Your business needs an employee referral system that rewards and encourages employee referrals properly. The feature story for Inc. Magazine Database, is to discusses how social media is replacing job boards as the primary outlet for sourcing candidates. According to the Aberdeen Group, 50% of companies with high retention rates decreased their investment in job boards last year. The most popular site use by recruiters is LinkedIn. The most popular tool used by job seekers to find work is Facebook. Interestingly, JobVite stated that employee retention rates skyrocket when they’re referred by other employees. After three years, 47% of referrals were still around, compared to only 14% of job board applicants, (not sure what happened here). Interestingly, JobVite stated that employee retention rates skyrocket when they’re referred by other employees. After three years, 47% of referrals were still around, compared to only 14% of job board applicants were. As mentioned on this previously, have an employee referral system that properly rewards and encourages employee referrals.  

Use Social Media As A Risk Management Tool

Author TonyScurich , 5/11/2016
3

Given the dramatic impact of social media on the speed and delivery of news and information, it makes sense to make this fast-growing technology part of your risk management program.

More and more reputational crises — such as the recent stranding of the Carnival Triumph cruise ship — are born on social networking platforms and can grow exponentially if mishandled. Consider how Apple Inc. responded to consumer displeasure with the iPhone 4 shortly after its 2010 introduction. Negative comments about the product spread quickly over social media channels, but were largely ignored by Apple executives until mainstream news outlets began reporting on its flaws.

Failing to actively engage social media users in conversations about crisis or business practice of your company means losing an invaluable opportunity to protect your reputation. Otherwise, you risk having other people tell your story.

Social media participation gives you a way to enhance this reputation through regular interaction with customers, business partners and the public. Using this tool to develop relationships and help people, rather than just sell products and services, can create some valuable allies.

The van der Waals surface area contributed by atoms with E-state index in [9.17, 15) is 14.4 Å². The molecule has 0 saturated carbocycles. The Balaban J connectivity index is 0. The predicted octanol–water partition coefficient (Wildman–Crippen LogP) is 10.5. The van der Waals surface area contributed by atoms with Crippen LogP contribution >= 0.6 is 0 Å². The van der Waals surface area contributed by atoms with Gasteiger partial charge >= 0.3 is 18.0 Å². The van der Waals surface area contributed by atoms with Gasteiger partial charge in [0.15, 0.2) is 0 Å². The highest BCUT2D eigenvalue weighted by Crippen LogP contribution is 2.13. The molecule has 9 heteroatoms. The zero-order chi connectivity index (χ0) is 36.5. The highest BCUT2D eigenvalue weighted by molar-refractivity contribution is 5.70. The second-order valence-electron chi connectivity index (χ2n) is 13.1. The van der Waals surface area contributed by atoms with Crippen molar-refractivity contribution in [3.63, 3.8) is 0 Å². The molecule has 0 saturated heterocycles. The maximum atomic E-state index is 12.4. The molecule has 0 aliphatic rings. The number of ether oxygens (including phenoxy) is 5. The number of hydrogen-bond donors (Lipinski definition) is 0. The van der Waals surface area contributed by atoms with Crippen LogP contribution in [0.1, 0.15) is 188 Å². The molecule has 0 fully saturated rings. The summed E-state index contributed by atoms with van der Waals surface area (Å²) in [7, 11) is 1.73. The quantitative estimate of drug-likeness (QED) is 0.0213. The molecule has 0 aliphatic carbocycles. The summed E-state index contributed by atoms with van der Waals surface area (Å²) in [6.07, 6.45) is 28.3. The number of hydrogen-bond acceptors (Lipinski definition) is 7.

Encouraging your employees to participate in social media offers a great way to use them as advocates for your company. A 2012 poll of more than 1,000 registered voters by Hill+Knowlton Strategies found that a corporation's employees are the second-most trusted source of information about its business practices, second only to friends and family members.

 

Damage To Your Company's Reputation?

Author TonyScurich , 3/23/2016

2Identifying and preventing the incidences that might harm your firm's reputation can be a challenge at best.

The explosive expansion of Web-based communications and social media has aggravated the risks of reputational damage, while dramatically reducing response time to counter these threats.

According to Reputation Review 2012, a report from Oxford Metrica sponsored by Aon P.L.C., a public company runs an 80% chance of suffering a reputational risk that can cost at least 20% of its equity value in any month over a five-year period. Privately held companies face similar risks.

These exposures can come from a wide variety of sources, from product safety and unhappy customers to regulatory pressures and behavior by managers. Examples include recent massive breaches of consumer data held by major financial institutions, and the effect on companies that faced supply chain disruptions or radiation fears after the Japanese earthquake and tsunami of 2011 -- not to mention the impact of that year's outbreak of listeria in cantaloupes. Although this infection came from a single farm, other producers (and even companies selling different types of melons) suffered a loss of reputation.